ABX testing is a form of audio testing where two components (A and B) are carefully matched with respect to level, some means is included to at will switch between the two during the course of a musical passage, and the listener is completely unaware of which is which (X).  This is the “de facto” standard for serious audio testing.  It is an excellent approach in principle, however there is a serious flaw: it only allows for the detection of gross differences due to the relatively brief samples involved.

The Heisenberg Uncertainty Principle in its most common form states that:

$$\Delta x\Delta p\geq \frac{\hbar}{2}$$  

Where $$\Delta x$$ is the uncertainty in position, $$\Delta p$$ is the uncertainty in momentum, and $$\hbar$$ is Plank’s constant divided by $$2\pi $$.

There is another form that gives the same relationship for energy and time:

$$\Delta E\Delta t\geq \frac{\hbar}{2}$$

Where $$\Delta E$$ is the uncertainty in energy and $$\Delta t$$ is the uncertainty in time.

What does this have to do with ABX testing you may ask?  Well, nothing actually, as the principle does not apply to the macroscopic world due to the extremely small value of Plank’s constant.  However, it provides insight to the issue of ABX testing.  I propose that there is a similar relationship between the perceived difference and the listening interval.  Let’s denote this as follows:

$$\Delta \varepsilon \Delta \tau \geq k$$

Where $$\Delta \varepsilon$$ is the uncertainty of the listener as to whether a difference exists or not, $$\Delta \tau$$ is the interval during which the listener compares the two components, and $$k$$ is is a listener-dependent constant (i.e. it is larger for “tin ears” and smaller for “golden ears”).

The bottom line is that a given listener will be able to detect finer and finer differences between two components over time.  This means you really have to “live” with a component for some time to appreciate the subtle differences between it and another component.  Unfortunately, it is very difficult to be objective with a long term test such as this, but I have no doubt that somebody will ultimately figure out a way of doing it.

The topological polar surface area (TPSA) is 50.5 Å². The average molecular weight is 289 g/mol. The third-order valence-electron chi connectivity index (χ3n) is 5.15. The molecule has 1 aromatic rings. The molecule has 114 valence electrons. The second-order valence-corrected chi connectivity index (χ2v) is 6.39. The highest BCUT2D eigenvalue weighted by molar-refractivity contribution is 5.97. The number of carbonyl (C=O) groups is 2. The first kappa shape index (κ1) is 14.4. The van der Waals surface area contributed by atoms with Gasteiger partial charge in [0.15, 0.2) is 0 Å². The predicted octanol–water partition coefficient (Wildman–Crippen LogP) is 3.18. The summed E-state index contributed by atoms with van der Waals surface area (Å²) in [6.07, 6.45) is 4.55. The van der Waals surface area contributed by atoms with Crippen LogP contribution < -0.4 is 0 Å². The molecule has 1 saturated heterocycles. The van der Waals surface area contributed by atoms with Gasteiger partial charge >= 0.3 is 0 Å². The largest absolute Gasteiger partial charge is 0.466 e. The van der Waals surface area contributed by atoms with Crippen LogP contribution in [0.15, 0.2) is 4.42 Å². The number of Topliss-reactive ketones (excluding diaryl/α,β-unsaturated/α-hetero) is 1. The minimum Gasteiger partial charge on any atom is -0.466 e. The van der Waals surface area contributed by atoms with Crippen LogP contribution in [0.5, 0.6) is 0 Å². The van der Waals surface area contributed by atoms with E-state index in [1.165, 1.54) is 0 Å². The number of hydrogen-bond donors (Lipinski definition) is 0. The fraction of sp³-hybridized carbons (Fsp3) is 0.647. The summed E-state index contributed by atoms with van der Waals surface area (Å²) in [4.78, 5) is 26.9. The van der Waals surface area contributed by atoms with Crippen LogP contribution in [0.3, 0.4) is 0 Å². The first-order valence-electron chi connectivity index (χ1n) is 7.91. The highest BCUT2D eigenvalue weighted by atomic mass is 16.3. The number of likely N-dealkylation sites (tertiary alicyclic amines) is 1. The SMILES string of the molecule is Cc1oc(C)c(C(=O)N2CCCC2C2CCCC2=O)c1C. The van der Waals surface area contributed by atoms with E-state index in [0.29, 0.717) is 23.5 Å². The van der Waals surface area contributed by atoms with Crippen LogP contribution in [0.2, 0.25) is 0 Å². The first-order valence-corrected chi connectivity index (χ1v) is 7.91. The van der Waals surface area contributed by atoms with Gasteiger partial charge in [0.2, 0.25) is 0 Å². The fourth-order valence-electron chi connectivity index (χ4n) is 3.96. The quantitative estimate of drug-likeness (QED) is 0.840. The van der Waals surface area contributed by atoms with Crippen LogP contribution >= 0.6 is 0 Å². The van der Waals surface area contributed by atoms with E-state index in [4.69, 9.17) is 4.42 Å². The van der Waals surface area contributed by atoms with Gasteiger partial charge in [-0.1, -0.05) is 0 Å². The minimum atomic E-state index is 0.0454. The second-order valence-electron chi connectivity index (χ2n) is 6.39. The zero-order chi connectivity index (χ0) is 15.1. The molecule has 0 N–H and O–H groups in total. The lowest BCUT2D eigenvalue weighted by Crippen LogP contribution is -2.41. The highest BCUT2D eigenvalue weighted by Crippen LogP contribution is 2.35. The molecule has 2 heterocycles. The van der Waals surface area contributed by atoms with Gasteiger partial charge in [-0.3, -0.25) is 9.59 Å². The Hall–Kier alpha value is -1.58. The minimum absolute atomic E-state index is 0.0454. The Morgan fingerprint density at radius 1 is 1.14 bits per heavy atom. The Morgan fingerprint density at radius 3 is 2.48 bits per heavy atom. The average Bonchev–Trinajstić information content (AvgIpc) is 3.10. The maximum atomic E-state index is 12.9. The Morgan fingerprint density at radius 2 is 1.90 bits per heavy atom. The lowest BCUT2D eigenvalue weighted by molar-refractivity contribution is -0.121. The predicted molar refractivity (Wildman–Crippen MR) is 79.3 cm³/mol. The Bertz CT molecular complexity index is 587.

2 Responses to “ABX Testing and the Heisenberg Uncertainty Principle”

  1. RobySan Says:

    A major problem could be: if I need a long time for to hear a very little difference between A and B, then my “verdict” will very probably be biased by the “break in” process you mention of in a preceeding post. So the “k” value is NOT a constant.

  2. Joey White Says:

    Absolutely correct! The longer you listen to a component, the more you adapt. However, a longer listening interval is necessary to detect subtle differences, therefore you must do two things to deal with this:

    – Listen long enough to the first component for the break in process to stabilize. Hopefully it tends to go to a limit asymptotically – this is an unknown.

    – Listen long enough to the second component for the break in process to stabilize and accept that initial impressions will be colored by the first component.

    This is repeated as necessary to reliably detect a difference (i.e. it could take a while). There is probably still a better process that can be used – I’ll have to give it some more thought. Thank you for your observation – it is very enlightening!